No doubt I’ll be blogging about the phase 2B Hybrid bill on an occasional basis as it progresses on Parliament. I’ll do an update once it passes 2nd reading on Monday. I’ll also blog about the High Court injunction hearing when the Judge announces their decision. In the meantime, I’ll leave you with a scene from outside Parliament on the 21st April 2014 when the HS2 Phase 1 bill passed 2nd reading with a stonking majority of 452 to 41! You won’t be seeing scenes like this tomorrow!

In 2014 there were still several umbrella groups organising against HS2. But, even then they vastly exaggerated their support, both politically and on the ground. This was their demonstration outside Parliament on the day the first HS2 Hybrid Bill passed 2nd reading. They couldn’t even muster 100 people.

I’ve a small favour to ask…
If you enjoy reading this or any of the other blogs I’ve written, please click on an advert or two. You don’t have to buy anything you don’t want to of course – although if you did find something that tickled your fancy that would be fab! – but the revenue from them helps me to cover some of the cost of maintaining this site (which isn’t cheap and comes out of my own pocket). Remember, 99% of the pictures used in my blogs can be purchased as prints from my other website –  https://paulbigland.zenfolio.com/

Or – you can now buy me a coffee! https://ko-fi.com/paulbigland68312

Thank you!

Rolling blog. West Yorkshire yomp…

Tags

, , , ,

09:30.

After days away doing other things it’s time for my regular visit to Milnesbridge over in the Calder valley which involves my usual mixture of public transport and long walks. The weather’s glorious today so I’m really looking forward to it. Hopefully there’ll be no train delays today so that I won’t have to keep up the daft pace that I did last time. Let’s see…

11:00.

Another fun day on the railway! After a pleasent downhill stroll all the way to Sowerby Bridge I had plenty of time to catch some sun before catching the 10:22 to Leeds which was taking me to Mirfield for my connection to Huddersfield. Then things started going Pete Tong. A quick check of Realtime Trains showed me that my connection was cancelled. As it’s an hourly service and Mirfield’s hardly the most exciting place to kick your heels in I syayed on the train as far as Dewsbury which has more trains. Sure enough, I was rescued by the fact a TPE to Liverpool was running 30 mins late! To add to the fun it was made of of a single 3-car Class 185 which was absolutely rammed!

11:35.

I’m now waiting for my onward connection at a very quiet Huddersfield station. There’s sudden burst of activity as trains arrive and depart but in-between it’s deserted. You could be forgiven for thinking the rail strikes have already begun!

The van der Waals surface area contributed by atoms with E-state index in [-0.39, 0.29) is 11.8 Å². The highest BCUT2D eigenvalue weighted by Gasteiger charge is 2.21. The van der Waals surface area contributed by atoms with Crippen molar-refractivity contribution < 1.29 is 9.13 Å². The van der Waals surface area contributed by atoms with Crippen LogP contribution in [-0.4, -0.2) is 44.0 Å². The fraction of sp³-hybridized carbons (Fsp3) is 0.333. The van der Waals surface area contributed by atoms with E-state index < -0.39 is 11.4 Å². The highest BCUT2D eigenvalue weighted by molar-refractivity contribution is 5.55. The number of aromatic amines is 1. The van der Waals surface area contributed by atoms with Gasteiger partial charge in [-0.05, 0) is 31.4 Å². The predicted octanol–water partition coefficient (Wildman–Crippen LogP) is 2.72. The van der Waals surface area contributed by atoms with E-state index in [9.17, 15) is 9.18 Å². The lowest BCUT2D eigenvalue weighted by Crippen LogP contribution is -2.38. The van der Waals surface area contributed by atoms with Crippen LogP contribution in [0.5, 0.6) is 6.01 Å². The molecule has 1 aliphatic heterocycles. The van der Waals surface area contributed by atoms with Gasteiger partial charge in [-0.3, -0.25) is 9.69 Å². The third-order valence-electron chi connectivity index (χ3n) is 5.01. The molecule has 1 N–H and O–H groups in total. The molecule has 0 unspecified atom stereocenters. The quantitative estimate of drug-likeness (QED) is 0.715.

3 TPE 185s at Huddersfield, including mine. A few minutes later the station was deserted, even the stabling sidings are empty.

Still, there’s worse places to kill time in than a grade 1 listed building! Plus, the sun is beating down and doing its best to chew through my suntan lotion whilst it tops up my vitamin D levels…

12:08.

Everything’s going to plan – time for an amble along the Huddersfield narrow canal from Slaithwaite to Milnsbridge…

12:15.

I hope no-one’s trying to go East from Slaithwaite?

12:55.

That wasn’t bad. It took me 50 mins without breaking into a sweat and gaving time to observe the life in the canal. Flotillas of Tadpoles and Squadrons of fish, both managing to avoid eath other and no-one becoming lunch. A pair of Herons preening in a field. Lovely! Now it’s time to go off-grid for a while…

17:00.

Ever had one of those days? After my appointment in Milnsbridge and because it was such a beautiful day I decided to retrace my steps along the canal but at a pace where I could take pictures. It was a lovely walk (pics later) and I arrived with plenty of time to catch my train back to Huddersfield – and my onward connection. Thanks to the Dept of Transport inspired timetable cuts Huddersfield – Halifax has been reduced to 2-hourly. To say this is a pain in the arse is an understatement but it did give me the excuse to visit the excellent Kings Head pub on the station so I could kill 50 mins whilst waiting for the 16:35.

The best pub on the station (yes, there’s two!). The Kings Head.

Then the curse of Pete Tong struck again. Just a few mins before the train was due to leave the Conductor announced it was cancelled due to a door fault. Bugger! Plan B? Get a local TPE service to Mirfield to connect with a Grand Central service from London. But wait – the GC is shown as running 35 late already, meaning I wouldn’t arrive in Halifax until 18:16 at the earliest.

So we’re now on plan C and my least favourite from an environmental perspective. Dawn’s driving over to collect me and we’ll go via the supermarket on the way home. This is what’s so frustrating about the Trasury inspired timetable cuts. They’re forcing people onto roads by making rail unusable! Despite the Government’s weasel words over climate change and net-zero – this is the reality. And all for what? How much money’s actually saved by slashing the service by half? Madness. Contrast this with what they’ve spent on dodgy PPE contracts to their mates, “track and trace”, or flights to Rwanda – but no Tory MPs election prospects have been harmed by these cuts…

I’ve a small favour to ask…
If you enjoy reading this or any of the other blogs I’ve written, please click on an advert or two. You don’t have to buy anything you don’t want to of course – although if you did find something that tickled your fancy that would be fab! – but the revenue from them helps me to cover some of the cost of maintaining this site (which isn’t cheap and comes out of my own pocket). Remember, 99% of the pictures used in my blogs can be purchased as prints from my other website –  https://paulbigland.zenfolio.com/

Or – you can now buy me a coffee! https://ko-fi.com/paulbigland68312

Thank you!